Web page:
7. Disclosing any direct or indirect interest in proposed or existing transactions or arrangements involving the company

While breach of directors’ duties claims are perhaps best known in relation to the duty to promote the success of the company, they can potentially be brought for breaching any of the duties listed above.

Are directors personally liable for breach of duty?

Yes, a company director can be held personally responsible if they are found to have breached one or more of their statutory duties.

What are the consequences of breach of directors’ duties?

A company director can face both civil and criminal action for a breach of duty, depending on the circumstances.

The company, its shareholders, its creditors and insolvency practitioners can all potentially make a claim against a director for breach of duty. Possible consequences of a successful claim include the director being required to:

  • Pay any personal profit they have made to the company in restitution for any losses the company experience due to the breach
  • Restore any company property wrongly taken by the director to the company
  • Pay damages to the company for any losses the company has experienced due to the breach of duty

The director could also be made subject to an injunctive relief, which can prevent them from breaching their duties or continuing to do so if a breach has already occurred.

The company may also be able to rescind any contract signed by the director in breach of their duties.

What is misfeasance under UK law?

Misfeasance is a specific type of claim against a company director who is accused of breaching their fiduciary duty i.e. their responsibility to act in the best interests of another party or parties, such as the company’s creditors.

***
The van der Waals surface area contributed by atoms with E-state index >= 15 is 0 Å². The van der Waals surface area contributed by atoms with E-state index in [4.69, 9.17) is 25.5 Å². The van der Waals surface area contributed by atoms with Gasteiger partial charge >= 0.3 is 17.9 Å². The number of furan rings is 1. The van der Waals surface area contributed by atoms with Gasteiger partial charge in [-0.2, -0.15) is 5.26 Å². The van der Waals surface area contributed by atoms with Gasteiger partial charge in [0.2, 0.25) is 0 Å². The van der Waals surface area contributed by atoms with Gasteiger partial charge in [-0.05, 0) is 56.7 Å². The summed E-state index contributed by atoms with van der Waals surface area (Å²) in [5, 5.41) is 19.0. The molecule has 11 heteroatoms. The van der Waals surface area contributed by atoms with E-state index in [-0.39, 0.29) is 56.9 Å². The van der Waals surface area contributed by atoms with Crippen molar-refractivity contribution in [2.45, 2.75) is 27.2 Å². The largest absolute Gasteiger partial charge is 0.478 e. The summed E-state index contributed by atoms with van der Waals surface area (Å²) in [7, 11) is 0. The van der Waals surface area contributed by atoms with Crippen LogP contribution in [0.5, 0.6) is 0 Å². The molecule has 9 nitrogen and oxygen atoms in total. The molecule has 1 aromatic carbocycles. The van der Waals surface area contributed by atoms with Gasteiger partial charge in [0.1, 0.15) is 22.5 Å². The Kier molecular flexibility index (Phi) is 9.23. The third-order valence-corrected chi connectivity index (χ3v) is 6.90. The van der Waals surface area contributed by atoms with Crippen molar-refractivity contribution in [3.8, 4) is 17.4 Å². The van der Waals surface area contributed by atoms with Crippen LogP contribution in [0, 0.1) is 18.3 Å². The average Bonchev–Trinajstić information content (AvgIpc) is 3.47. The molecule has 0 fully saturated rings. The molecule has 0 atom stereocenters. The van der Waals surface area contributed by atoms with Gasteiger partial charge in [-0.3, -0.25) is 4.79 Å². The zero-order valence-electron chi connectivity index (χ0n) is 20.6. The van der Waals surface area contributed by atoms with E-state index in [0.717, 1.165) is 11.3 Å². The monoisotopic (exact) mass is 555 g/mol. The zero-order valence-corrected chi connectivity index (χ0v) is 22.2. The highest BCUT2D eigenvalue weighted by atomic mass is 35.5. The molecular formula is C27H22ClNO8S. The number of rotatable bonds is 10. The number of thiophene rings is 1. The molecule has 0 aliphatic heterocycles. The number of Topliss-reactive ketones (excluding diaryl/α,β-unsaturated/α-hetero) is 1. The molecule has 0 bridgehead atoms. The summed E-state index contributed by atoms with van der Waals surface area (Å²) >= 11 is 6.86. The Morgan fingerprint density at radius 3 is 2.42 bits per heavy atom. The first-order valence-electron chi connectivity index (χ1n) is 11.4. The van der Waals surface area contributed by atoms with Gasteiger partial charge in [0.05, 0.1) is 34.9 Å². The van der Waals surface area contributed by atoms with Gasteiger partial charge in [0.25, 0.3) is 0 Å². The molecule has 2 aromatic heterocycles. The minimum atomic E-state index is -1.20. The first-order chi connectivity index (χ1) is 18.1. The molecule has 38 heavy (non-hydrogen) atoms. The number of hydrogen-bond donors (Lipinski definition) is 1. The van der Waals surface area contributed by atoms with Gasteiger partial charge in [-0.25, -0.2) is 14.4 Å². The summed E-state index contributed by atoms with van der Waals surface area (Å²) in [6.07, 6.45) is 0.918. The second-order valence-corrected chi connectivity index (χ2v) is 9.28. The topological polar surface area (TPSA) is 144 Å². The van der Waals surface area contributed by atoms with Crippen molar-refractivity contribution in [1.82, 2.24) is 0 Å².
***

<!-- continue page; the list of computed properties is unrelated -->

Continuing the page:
A misfeasance claim against a director can arise in relation to various actions taken by that director, such as:

  • Incorrect preference in payments – where the director deliberately chooses to pay specific creditors without proper justification.
  • Transactions at an undervalue – where a director allows business assets to be sold at less than their true value.
  • Concealing or removing assets from the business – where a director attempts to hide company assets or remove them from the business to avoid them being sold as part of insolvency proceedings.
  • Taking an unjustifiably high salary – where the director’s salary is higher than the company can support.
  • Failure to properly monitor the company’s financial situation – where a director has not properly monitored the business’s finances and/or has not attempted appropriate action to manage any problems.

What are the consequences of misfeasance?

Following a successful misfeasance claim, a company director could be:

  • Required to restore assets to the company
  • Made to repay funds to the company
  • Held personally liable for the debts owed by the company
  • Disqualified from acting as a company director for between two to fifteen years

What is the difference between misfeasance, malfeasance and nonfeasance?

Misfeasance, malfeasance and nonfeasance are different issues that a company director could be accused of. Broadly, the three can be described as follows:

  • Misfeasance – Where a director has carried out a lawful act, but in a way that is inappropriate or they did not follow the correct procedure or the act was carried out in an unlawful manner.
  • Malfeasance – Where the director has carried out an unlawful act.
  • Nonfeasance – Where the director has failed to carry out an action or actions that they were required to carry out as part of their legal responsibilities, whether intentionally or unintentionally.

Contact our experts for help with breach of duty and misfeasance claims against directors

For immediate, practical advice about dealing with breach of directors’ duties and misfeasance claims, please speak to our expert team today. You can get in touch at one of our offices in Norwich, Portsmouth or London, or email